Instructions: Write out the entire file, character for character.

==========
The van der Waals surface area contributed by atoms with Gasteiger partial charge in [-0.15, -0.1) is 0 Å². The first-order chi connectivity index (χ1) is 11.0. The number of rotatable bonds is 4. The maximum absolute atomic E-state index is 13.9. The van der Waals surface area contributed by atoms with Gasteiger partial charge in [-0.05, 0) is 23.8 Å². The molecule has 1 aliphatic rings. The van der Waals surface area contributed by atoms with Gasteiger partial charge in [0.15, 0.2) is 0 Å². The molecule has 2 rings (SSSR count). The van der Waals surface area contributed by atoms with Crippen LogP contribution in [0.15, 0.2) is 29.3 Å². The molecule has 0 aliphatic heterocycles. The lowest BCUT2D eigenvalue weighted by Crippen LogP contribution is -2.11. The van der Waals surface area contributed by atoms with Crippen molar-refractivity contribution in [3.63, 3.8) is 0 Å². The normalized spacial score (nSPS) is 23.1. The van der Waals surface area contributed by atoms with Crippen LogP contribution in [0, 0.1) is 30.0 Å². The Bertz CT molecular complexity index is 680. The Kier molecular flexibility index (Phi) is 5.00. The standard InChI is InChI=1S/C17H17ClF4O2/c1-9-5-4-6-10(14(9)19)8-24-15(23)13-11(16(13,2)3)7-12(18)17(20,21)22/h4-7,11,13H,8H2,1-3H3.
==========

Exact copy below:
The van der Waals surface area contributed by atoms with Gasteiger partial charge in [-0.15, -0.1) is 0 Å². The first-order chi connectivity index (χ1) is 11.0. The number of rotatable bonds is 4. The maximum absolute atomic E-state index is 13.9. The van der Waals surface area contributed by atoms with Gasteiger partial charge in [-0.05, 0) is 23.8 Å². The molecule has 1 aliphatic rings. The van der Waals surface area contributed by atoms with Gasteiger partial charge in [0.15, 0.2) is 0 Å². The molecule has 2 rings (SSSR count). The van der Waals surface area contributed by atoms with Crippen LogP contribution in [0.15, 0.2) is 29.3 Å². The molecule has 0 aliphatic heterocycles. The lowest BCUT2D eigenvalue weighted by Crippen LogP contribution is -2.11. The van der Waals surface area contributed by atoms with Crippen molar-refractivity contribution in [3.63, 3.8) is 0 Å². The normalized spacial score (nSPS) is 23.1. The van der Waals surface area contributed by atoms with Crippen LogP contribution in [0, 0.1) is 30.0 Å². The Bertz CT molecular complexity index is 680. The Kier molecular flexibility index (Phi) is 5.00. The standard InChI is InChI=1S/C17H17ClF4O2/c1-9-5-4-6-10(14(9)19)8-24-15(23)13-11(16(13,2)3)7-12(18)17(20,21)22/h4-7,11,13H,8H2,1-3H3.